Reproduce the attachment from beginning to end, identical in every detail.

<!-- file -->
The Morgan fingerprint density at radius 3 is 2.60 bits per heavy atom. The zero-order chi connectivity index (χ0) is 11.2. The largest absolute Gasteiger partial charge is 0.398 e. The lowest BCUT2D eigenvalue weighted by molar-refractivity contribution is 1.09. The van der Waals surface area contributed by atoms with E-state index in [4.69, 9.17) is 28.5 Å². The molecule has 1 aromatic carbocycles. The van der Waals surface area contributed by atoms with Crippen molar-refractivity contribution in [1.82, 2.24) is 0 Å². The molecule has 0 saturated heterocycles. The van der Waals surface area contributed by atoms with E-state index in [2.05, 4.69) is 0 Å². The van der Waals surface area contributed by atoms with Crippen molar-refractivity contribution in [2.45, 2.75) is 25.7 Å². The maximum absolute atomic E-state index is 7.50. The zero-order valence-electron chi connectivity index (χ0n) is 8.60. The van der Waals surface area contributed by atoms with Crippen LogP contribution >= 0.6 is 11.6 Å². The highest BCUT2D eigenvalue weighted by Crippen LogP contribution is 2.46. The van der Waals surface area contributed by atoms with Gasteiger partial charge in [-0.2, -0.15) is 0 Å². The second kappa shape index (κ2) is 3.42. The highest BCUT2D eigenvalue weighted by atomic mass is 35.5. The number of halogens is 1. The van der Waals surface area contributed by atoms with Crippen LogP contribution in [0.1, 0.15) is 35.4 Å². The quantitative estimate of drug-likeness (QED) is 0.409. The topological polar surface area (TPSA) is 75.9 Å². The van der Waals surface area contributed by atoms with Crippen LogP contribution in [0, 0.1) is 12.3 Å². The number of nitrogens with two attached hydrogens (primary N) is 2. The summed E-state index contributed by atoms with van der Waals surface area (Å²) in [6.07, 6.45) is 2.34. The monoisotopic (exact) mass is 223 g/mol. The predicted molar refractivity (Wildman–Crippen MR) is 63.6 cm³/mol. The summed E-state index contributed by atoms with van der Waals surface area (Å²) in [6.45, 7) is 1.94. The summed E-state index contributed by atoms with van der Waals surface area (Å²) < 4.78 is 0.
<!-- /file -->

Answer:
The Morgan fingerprint density at radius 3 is 2.60 bits per heavy atom. The zero-order chi connectivity index (χ0) is 11.2. The largest absolute Gasteiger partial charge is 0.398 e. The lowest BCUT2D eigenvalue weighted by molar-refractivity contribution is 1.09. The van der Waals surface area contributed by atoms with E-state index in [4.69, 9.17) is 28.5 Å². The molecule has 1 aromatic carbocycles. The van der Waals surface area contributed by atoms with Crippen molar-refractivity contribution in [1.82, 2.24) is 0 Å². The molecule has 0 saturated heterocycles. The van der Waals surface area contributed by atoms with E-state index in [2.05, 4.69) is 0 Å². The van der Waals surface area contributed by atoms with Crippen molar-refractivity contribution in [2.45, 2.75) is 25.7 Å². The maximum absolute atomic E-state index is 7.50. The zero-order valence-electron chi connectivity index (χ0n) is 8.60. The van der Waals surface area contributed by atoms with Crippen LogP contribution >= 0.6 is 11.6 Å². The highest BCUT2D eigenvalue weighted by Crippen LogP contribution is 2.46. The van der Waals surface area contributed by atoms with Gasteiger partial charge in [-0.2, -0.15) is 0 Å². The second kappa shape index (κ2) is 3.42. The highest BCUT2D eigenvalue weighted by atomic mass is 35.5. The number of halogens is 1. The van der Waals surface area contributed by atoms with Crippen LogP contribution in [0.1, 0.15) is 35.4 Å². The quantitative estimate of drug-likeness (QED) is 0.409. The topological polar surface area (TPSA) is 75.9 Å². The van der Waals surface area contributed by atoms with Crippen LogP contribution in [0, 0.1) is 12.3 Å². The number of nitrogens with two attached hydrogens (primary N) is 2. The summed E-state index contributed by atoms with van der Waals surface area (Å²) in [6.07, 6.45) is 2.34. The monoisotopic (exact) mass is 223 g/mol. The predicted molar refractivity (Wildman–Crippen MR) is 63.6 cm³/mol. The summed E-state index contributed by atoms with van der Waals surface area (Å²) in [6.45, 7) is 1.94. The summed E-state index contributed by atoms with van der Waals surface area (Å²) < 4.78 is 0.